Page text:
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For some reason, I picked up my phone and dialed a lot of digits, of which I can recall only the first three. It started with 555. Of course it couldn't be a real phone number, right?

Hollywood hadn't lied to me, right?

Unfortunately, it had. The call completed and someone greeted me in a foreign language. (This has actually happened.)

  1. Which language was I greeted in?
  2. Where in the world did my call land? Be precise. Just the hemisphere or the country isn't enough.

This is using real-world phone rules.

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    $\begingroup$ Assuming you live in the UK, as I do, then you'll have dialled a local number (since area codes start with a 0); based on the city I live, there are at least three taxi companies whose phone numbers start with a treble five, so there's a decent chance you'll have reached a taxi driver in your home city. Perhaps he/she was learning a foreign language on duolingo when you called; Spanish is the most common one in the UK according to their latest report, so I'll go with that. $\endgroup$
    – Showsni
    Jan 20 at 16:35
  • $\begingroup$ I'm pretty sure 555-1212 still gets you directory assistance, although it's unlikely you would consider the greeting to be in a foreign language $\endgroup$ Jan 20 at 22:40

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Assuming (from the Hollywood reference) that you are calling from the United States. (If you are somewhere else, there could be many different answers to this, as different countries have very different local numbering schemes.)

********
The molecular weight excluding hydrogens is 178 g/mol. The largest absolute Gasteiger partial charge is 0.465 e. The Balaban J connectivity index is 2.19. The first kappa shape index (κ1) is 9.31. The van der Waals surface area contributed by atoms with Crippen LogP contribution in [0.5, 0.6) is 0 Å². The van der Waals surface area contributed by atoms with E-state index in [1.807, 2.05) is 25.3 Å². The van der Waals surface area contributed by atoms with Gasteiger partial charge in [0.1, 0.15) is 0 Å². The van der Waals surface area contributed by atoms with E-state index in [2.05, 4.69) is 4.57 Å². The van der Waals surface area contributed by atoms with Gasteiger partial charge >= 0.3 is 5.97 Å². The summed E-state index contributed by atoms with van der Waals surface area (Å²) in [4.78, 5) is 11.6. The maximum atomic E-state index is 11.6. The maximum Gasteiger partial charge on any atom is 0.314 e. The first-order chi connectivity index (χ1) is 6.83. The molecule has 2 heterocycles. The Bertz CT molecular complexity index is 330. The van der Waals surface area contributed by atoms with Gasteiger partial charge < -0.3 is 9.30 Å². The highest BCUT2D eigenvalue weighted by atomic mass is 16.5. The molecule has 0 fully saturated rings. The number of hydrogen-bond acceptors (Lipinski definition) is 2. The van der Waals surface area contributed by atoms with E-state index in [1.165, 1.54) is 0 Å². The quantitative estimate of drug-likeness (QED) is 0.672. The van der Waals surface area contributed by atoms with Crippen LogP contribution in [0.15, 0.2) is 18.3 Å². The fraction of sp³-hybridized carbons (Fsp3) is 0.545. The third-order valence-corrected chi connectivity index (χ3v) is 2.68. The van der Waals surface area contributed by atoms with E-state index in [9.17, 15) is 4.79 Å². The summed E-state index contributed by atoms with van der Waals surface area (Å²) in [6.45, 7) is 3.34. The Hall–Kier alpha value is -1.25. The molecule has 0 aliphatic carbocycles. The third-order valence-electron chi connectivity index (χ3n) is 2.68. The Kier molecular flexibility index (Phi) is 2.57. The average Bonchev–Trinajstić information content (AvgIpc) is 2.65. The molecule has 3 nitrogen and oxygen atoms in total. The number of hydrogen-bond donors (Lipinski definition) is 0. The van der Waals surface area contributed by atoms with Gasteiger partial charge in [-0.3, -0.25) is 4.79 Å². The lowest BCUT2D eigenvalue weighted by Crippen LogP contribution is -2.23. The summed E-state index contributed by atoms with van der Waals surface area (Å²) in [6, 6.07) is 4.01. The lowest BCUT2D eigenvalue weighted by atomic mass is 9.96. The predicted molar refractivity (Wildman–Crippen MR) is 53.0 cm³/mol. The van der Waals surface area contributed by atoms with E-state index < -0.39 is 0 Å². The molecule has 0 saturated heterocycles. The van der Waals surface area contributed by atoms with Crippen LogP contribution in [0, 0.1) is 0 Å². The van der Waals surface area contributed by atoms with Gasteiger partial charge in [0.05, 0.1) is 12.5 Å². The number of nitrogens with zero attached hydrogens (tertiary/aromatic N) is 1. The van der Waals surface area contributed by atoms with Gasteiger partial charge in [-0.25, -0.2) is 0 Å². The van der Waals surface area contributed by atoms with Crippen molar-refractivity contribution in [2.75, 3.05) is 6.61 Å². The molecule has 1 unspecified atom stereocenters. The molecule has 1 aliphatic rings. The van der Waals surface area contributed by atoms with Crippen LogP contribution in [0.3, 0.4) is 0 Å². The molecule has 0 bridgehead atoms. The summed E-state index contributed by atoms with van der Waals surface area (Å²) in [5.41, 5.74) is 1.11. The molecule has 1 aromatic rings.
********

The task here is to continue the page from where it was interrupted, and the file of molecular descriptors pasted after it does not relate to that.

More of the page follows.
You must have dialled:

a + before your digits
Then 55 is the international direct dialing (IDD/ISD) code for Brazil.
The next 5 will place your call somewhere inside Rio Grande do Sul (exactly where depends on the next digit which we don't know).
And the person who answered probably spoke Portuguese.

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  • $\begingroup$ US phones don't have a +. International calls start with a 0. $\endgroup$
    – Joshua
    Jan 21 at 2:21
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    $\begingroup$ @Joshua you can dial a + with any smartphone regardless of country $\endgroup$ Jan 21 at 7:46
  • $\begingroup$ @IvoBeckers: Do you mean '*'? $\endgroup$
    – Joshua
    Jan 21 at 15:21
  • $\begingroup$ @Joshua no. + is usually dialed by long pressing the 0 $\endgroup$ Jan 22 at 16:17
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I presume you are from the US. You went on vacation to a non-English speaking country. Everything else follows from that - you reached a random subscriber who answers the phone in the local non-English language because 555 is not a protected prefix outside the US.

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Assuming you added a plus sign which is not a number,

You called the country code, 55, for Brazil, which mainly speaks Portuguese.

The next number is the first digit of the area code. Depending on the fourth digit you entered, you either called

Porto Alegre (51), Pelotas (53), Caxias do Sul (54), or Santa Maria (55).

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    $\begingroup$ Brazil is correct, but São Paulo is not - the City Code for S.P. is 11; the third 5 would make the city PORTO ALEGRE (city code 51). $\endgroup$ Jan 20 at 15:28
  • $\begingroup$ Thanks for the correction! I confused landline prefixes with area codes. However, Porto Alegre is still not correct. You see, Caxias do Sul (54), Pelotas (53), Porto Alegre (51), and Santa Maria (55) all have 5 in the first digit of their area code. $\endgroup$
    – Aaron Liu
    Jan 20 at 15:33
  • $\begingroup$ OK; the reference I was looking at, when I sorted by City Code, didn't include any other "5*" cities. $\endgroup$ Jan 20 at 15:35

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